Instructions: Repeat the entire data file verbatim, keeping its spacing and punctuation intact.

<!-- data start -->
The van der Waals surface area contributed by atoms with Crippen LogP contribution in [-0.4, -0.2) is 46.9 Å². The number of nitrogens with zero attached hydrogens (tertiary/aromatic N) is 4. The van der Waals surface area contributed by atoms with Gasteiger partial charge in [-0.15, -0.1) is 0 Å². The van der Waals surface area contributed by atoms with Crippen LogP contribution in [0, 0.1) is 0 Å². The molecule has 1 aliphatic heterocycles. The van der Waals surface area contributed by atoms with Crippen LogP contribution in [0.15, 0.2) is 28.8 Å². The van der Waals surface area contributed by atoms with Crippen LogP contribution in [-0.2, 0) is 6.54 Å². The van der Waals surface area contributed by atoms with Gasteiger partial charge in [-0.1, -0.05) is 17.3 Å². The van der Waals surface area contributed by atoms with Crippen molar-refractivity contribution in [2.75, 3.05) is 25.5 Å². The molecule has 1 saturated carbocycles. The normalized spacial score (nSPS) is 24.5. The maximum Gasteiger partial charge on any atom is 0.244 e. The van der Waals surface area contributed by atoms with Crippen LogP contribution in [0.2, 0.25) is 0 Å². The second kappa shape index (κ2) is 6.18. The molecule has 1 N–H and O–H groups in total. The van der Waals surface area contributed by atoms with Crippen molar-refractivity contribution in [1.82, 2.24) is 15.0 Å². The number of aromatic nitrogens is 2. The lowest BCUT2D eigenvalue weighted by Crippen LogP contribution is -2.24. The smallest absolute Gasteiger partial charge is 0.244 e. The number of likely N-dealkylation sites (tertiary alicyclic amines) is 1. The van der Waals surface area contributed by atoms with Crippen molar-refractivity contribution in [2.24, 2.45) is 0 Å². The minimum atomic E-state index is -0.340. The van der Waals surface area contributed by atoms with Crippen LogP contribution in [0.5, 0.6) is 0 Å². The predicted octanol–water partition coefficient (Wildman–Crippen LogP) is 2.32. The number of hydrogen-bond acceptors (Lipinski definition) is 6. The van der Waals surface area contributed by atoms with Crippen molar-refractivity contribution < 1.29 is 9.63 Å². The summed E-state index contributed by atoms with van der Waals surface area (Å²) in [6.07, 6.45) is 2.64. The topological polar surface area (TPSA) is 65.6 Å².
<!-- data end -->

The van der Waals surface area contributed by atoms with Crippen LogP contribution in [-0.4, -0.2) is 46.9 Å². The number of nitrogens with zero attached hydrogens (tertiary/aromatic N) is 4. The van der Waals surface area contributed by atoms with Gasteiger partial charge in [-0.15, -0.1) is 0 Å². The van der Waals surface area contributed by atoms with Crippen LogP contribution in [0, 0.1) is 0 Å². The molecule has 1 aliphatic heterocycles. The van der Waals surface area contributed by atoms with Crippen LogP contribution in [0.15, 0.2) is 28.8 Å². The van der Waals surface area contributed by atoms with Crippen LogP contribution in [-0.2, 0) is 6.54 Å². The van der Waals surface area contributed by atoms with Gasteiger partial charge in [-0.1, -0.05) is 17.3 Å². The van der Waals surface area contributed by atoms with Crippen molar-refractivity contribution in [2.75, 3.05) is 25.5 Å². The molecule has 1 saturated carbocycles. The normalized spacial score (nSPS) is 24.5. The maximum Gasteiger partial charge on any atom is 0.244 e. The van der Waals surface area contributed by atoms with Crippen LogP contribution in [0.2, 0.25) is 0 Å². The second kappa shape index (κ2) is 6.18. The molecule has 1 N–H and O–H groups in total. The van der Waals surface area contributed by atoms with Crippen molar-refractivity contribution in [1.82, 2.24) is 15.0 Å². The number of aromatic nitrogens is 2. The lowest BCUT2D eigenvalue weighted by Crippen LogP contribution is -2.24. The smallest absolute Gasteiger partial charge is 0.244 e. The number of likely N-dealkylation sites (tertiary alicyclic amines) is 1. The van der Waals surface area contributed by atoms with Crippen molar-refractivity contribution in [2.24, 2.45) is 0 Å². The minimum atomic E-state index is -0.340. The van der Waals surface area contributed by atoms with Crippen LogP contribution in [0.5, 0.6) is 0 Å². The predicted octanol–water partition coefficient (Wildman–Crippen LogP) is 2.32. The number of hydrogen-bond acceptors (Lipinski definition) is 6. The van der Waals surface area contributed by atoms with Crippen molar-refractivity contribution < 1.29 is 9.63 Å². The summed E-state index contributed by atoms with van der Waals surface area (Å²) in [6.07, 6.45) is 2.64. The topological polar surface area (TPSA) is 65.6 Å².